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Windows 10: Bye Intel, hello ARM

Posted: 14 Oct 2014     Print Version  Bookmark and Share

Keywords:Windows 10  tablet  Surface  Windows 

4. Intel is catching up in mobile.

At the time Windows RT hit the market, ARM chips facilitated thin, light devices with great battery life and strong graphics performance—things that couldn't necessarily be said of Intel's chips. Microsoft had just been blindsided by the iPad and needed to establish a tablet presence, so a version of Windows for ARM made sense.

Today, the newest Intel chips are much more competitive with ARM offerings. At the low end, new Atom chips power budget Windows tablets and notebooks whose battery life and processing power compare well to most ARM-based Android or Chrome OS devices on the market. At the high end, Core M chips offer the thin, fanless form factors and extreme power efficiency of ARM chips while retaining x86's traditional processing strengths. ARM-based chips are still generally cheaper than Intel models but the point remains: Microsoft has fewer reasons than before to look beyond Intel chips.

Intel processors

Intel's newest processors have eliminated some of Microsoft's reasons for creating Windows RT.

5. Windows 10, ARM and the app gap could lead to more Windows tablet confusion.

As mentioned, previous ARM-powered Windows tablets failed partly due to poor marketing and customer communication. With Windows 10 set to include a family of related but different products, Microsoft will face some of the same challenges and will have to do a better job.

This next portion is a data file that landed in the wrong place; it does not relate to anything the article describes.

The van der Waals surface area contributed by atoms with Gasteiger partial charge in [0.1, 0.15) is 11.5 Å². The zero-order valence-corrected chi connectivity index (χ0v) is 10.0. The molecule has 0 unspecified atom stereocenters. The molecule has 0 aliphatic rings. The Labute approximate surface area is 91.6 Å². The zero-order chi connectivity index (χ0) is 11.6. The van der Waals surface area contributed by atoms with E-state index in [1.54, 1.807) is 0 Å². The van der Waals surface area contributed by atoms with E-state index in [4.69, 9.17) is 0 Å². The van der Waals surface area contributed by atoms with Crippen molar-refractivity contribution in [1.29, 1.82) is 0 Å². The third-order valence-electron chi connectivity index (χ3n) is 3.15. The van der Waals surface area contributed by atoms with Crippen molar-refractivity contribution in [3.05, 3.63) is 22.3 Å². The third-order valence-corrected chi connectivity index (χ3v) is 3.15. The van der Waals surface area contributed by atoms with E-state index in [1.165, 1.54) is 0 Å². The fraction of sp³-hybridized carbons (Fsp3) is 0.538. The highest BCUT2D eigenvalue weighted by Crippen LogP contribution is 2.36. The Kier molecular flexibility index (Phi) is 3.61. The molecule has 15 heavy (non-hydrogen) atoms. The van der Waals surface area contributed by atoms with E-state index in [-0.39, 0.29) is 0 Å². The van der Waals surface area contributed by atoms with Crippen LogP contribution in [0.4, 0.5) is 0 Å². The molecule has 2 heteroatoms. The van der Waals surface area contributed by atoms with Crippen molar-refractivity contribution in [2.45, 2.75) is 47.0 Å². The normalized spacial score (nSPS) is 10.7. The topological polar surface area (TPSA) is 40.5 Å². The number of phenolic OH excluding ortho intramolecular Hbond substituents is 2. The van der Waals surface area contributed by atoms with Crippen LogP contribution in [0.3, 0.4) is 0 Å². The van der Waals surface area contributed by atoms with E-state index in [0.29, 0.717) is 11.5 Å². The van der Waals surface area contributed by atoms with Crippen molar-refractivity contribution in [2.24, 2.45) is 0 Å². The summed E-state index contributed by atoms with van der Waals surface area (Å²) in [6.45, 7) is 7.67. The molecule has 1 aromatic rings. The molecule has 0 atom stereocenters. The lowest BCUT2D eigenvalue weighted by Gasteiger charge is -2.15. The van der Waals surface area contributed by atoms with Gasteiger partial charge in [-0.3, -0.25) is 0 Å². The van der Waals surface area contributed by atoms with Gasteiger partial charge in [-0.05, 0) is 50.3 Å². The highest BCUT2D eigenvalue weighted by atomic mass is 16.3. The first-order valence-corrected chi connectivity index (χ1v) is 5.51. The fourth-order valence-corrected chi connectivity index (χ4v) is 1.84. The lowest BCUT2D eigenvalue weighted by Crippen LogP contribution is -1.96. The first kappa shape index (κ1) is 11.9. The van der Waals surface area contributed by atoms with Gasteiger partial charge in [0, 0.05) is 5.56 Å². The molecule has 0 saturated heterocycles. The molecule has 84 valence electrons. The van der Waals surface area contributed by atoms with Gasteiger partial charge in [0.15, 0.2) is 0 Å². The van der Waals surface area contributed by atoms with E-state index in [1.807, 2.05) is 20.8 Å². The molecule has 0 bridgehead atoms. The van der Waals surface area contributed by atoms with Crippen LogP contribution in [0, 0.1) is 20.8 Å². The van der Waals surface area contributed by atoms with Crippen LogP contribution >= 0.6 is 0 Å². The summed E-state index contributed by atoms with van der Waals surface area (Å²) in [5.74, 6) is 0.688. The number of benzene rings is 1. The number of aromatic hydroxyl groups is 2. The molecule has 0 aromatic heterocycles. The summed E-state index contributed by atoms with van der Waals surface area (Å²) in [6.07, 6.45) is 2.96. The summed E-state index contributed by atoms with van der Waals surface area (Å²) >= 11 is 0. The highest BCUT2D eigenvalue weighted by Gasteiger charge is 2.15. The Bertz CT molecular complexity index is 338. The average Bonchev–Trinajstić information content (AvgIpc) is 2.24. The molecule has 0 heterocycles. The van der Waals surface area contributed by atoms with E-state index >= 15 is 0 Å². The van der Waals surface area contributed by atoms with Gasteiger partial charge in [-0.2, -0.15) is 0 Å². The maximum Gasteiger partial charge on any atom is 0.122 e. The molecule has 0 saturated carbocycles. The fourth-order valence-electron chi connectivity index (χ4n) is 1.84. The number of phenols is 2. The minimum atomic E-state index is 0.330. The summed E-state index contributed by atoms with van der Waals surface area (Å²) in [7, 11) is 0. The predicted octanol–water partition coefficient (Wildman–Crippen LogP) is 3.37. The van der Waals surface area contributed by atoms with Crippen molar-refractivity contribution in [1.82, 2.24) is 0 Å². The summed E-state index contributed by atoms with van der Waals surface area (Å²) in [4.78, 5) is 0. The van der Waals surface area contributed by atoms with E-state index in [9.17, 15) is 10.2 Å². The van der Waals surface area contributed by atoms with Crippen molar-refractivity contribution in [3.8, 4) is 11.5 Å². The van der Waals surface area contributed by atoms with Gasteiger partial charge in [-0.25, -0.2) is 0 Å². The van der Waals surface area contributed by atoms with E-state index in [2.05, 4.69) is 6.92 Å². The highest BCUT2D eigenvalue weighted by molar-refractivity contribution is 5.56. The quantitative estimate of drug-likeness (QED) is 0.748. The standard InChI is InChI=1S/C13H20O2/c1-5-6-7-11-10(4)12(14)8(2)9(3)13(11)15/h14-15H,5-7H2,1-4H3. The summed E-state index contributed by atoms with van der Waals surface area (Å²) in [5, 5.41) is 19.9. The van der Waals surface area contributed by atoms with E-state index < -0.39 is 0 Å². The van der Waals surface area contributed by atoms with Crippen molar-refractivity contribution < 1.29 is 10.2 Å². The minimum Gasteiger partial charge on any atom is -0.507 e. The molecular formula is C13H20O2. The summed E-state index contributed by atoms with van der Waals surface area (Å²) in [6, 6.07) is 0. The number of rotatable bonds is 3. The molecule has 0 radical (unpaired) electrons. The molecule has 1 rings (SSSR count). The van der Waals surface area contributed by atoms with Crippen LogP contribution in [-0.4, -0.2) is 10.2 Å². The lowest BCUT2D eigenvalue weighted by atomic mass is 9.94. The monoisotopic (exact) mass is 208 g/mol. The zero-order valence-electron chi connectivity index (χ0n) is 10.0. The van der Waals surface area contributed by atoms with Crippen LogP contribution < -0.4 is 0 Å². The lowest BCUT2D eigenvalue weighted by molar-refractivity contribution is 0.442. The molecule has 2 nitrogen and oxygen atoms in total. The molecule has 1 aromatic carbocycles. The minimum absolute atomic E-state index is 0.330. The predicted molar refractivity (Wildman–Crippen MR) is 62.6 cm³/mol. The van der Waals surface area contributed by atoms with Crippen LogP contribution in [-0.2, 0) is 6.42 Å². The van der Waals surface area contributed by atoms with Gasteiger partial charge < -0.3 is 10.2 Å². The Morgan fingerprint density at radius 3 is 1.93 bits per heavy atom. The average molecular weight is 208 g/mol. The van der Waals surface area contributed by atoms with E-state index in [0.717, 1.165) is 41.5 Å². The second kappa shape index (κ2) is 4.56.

Windows 10 variants are expected to include a desktop-oriented version based on the recently released preview, with the tiled Start screen present but turned off by default. A slightly different version will exist for Intel-based 2-in-1 devices such as the Surface Pro, with the OS switching between desktop and Modern UIs depending on whether the keyboard is attached. Yet another version is expected to run on both smartphones and tablets and to potentially support both ARM and Intel chips. This third version presents clear communications challenges.

Where will Microsoft cut off access to desktop apps? Will all smaller tablets and smartphones be confined to Modern apps? Will larger tablets with attachable keyboards be the only tablets to retain the desktop UI? Desktop apps are fairly limited on smaller screens, but OEMs have made clear that they're more willing to make Windows 8.1 tablets than they are Win RT models. If Microsoft releases an excellent Modern version of Office and cultivates more developer interest, OEMs might be more inclined to invest in the Modern UI by the time Windows 10 rolls around. But if legacy app compatibility continues to be a pressing issue, will we see some 8-inch tablets with Intel chips and full application support, and some other 8-inch tablets with ARM chips that run only Modern apps? If so, can Microsoft expect these app-limited ARM tablets to be any more successful than the Win RT slates that preceded them?


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